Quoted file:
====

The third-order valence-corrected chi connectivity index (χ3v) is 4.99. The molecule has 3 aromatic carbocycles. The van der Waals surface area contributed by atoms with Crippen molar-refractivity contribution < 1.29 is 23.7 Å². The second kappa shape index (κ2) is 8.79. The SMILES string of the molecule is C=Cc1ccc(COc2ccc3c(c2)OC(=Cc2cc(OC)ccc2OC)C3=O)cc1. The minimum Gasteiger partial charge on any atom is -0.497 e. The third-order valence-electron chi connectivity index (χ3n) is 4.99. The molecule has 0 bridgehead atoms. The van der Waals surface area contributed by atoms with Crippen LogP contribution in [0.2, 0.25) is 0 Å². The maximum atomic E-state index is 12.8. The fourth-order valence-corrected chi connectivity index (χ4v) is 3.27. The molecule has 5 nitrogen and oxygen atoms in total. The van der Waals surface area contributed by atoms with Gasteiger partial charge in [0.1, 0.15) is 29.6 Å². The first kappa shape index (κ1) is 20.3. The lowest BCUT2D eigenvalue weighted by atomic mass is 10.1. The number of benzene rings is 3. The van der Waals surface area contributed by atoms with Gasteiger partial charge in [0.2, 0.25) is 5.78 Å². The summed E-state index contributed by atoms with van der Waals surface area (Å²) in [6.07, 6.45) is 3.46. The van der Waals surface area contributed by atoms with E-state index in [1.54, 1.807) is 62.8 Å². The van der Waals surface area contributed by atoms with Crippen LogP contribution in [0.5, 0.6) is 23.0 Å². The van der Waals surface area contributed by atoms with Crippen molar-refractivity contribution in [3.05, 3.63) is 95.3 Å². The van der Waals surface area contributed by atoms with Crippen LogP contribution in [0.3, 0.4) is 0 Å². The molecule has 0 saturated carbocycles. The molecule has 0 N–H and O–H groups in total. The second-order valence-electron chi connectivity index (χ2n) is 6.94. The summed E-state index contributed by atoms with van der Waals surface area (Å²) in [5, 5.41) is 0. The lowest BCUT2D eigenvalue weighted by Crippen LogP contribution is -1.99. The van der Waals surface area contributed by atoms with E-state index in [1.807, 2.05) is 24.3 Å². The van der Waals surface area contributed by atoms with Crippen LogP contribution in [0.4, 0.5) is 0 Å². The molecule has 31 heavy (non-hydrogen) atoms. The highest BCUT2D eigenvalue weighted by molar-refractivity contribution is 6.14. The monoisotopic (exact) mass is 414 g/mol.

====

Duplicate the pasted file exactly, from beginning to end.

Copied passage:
The third-order valence-corrected chi connectivity index (χ3v) is 4.99. The molecule has 3 aromatic carbocycles. The van der Waals surface area contributed by atoms with Crippen molar-refractivity contribution < 1.29 is 23.7 Å². The second kappa shape index (κ2) is 8.79. The SMILES string of the molecule is C=Cc1ccc(COc2ccc3c(c2)OC(=Cc2cc(OC)ccc2OC)C3=O)cc1. The minimum Gasteiger partial charge on any atom is -0.497 e. The third-order valence-electron chi connectivity index (χ3n) is 4.99. The molecule has 0 bridgehead atoms. The van der Waals surface area contributed by atoms with Crippen LogP contribution in [0.2, 0.25) is 0 Å². The maximum atomic E-state index is 12.8. The fourth-order valence-corrected chi connectivity index (χ4v) is 3.27. The molecule has 5 nitrogen and oxygen atoms in total. The van der Waals surface area contributed by atoms with Gasteiger partial charge in [0.1, 0.15) is 29.6 Å². The first kappa shape index (κ1) is 20.3. The lowest BCUT2D eigenvalue weighted by atomic mass is 10.1. The number of benzene rings is 3. The van der Waals surface area contributed by atoms with Gasteiger partial charge in [0.2, 0.25) is 5.78 Å². The summed E-state index contributed by atoms with van der Waals surface area (Å²) in [6.07, 6.45) is 3.46. The van der Waals surface area contributed by atoms with E-state index in [1.54, 1.807) is 62.8 Å². The van der Waals surface area contributed by atoms with Crippen LogP contribution in [0.5, 0.6) is 23.0 Å². The van der Waals surface area contributed by atoms with Crippen molar-refractivity contribution in [3.05, 3.63) is 95.3 Å². The van der Waals surface area contributed by atoms with Crippen LogP contribution in [0.3, 0.4) is 0 Å². The molecule has 0 saturated carbocycles. The molecule has 0 N–H and O–H groups in total. The second-order valence-electron chi connectivity index (χ2n) is 6.94. The summed E-state index contributed by atoms with van der Waals surface area (Å²) in [5, 5.41) is 0. The lowest BCUT2D eigenvalue weighted by Crippen LogP contribution is -1.99. The van der Waals surface area contributed by atoms with E-state index in [1.807, 2.05) is 24.3 Å². The van der Waals surface area contributed by atoms with Crippen LogP contribution in [0.4, 0.5) is 0 Å². The molecule has 31 heavy (non-hydrogen) atoms. The highest BCUT2D eigenvalue weighted by molar-refractivity contribution is 6.14. The monoisotopic (exact) mass is 414 g/mol.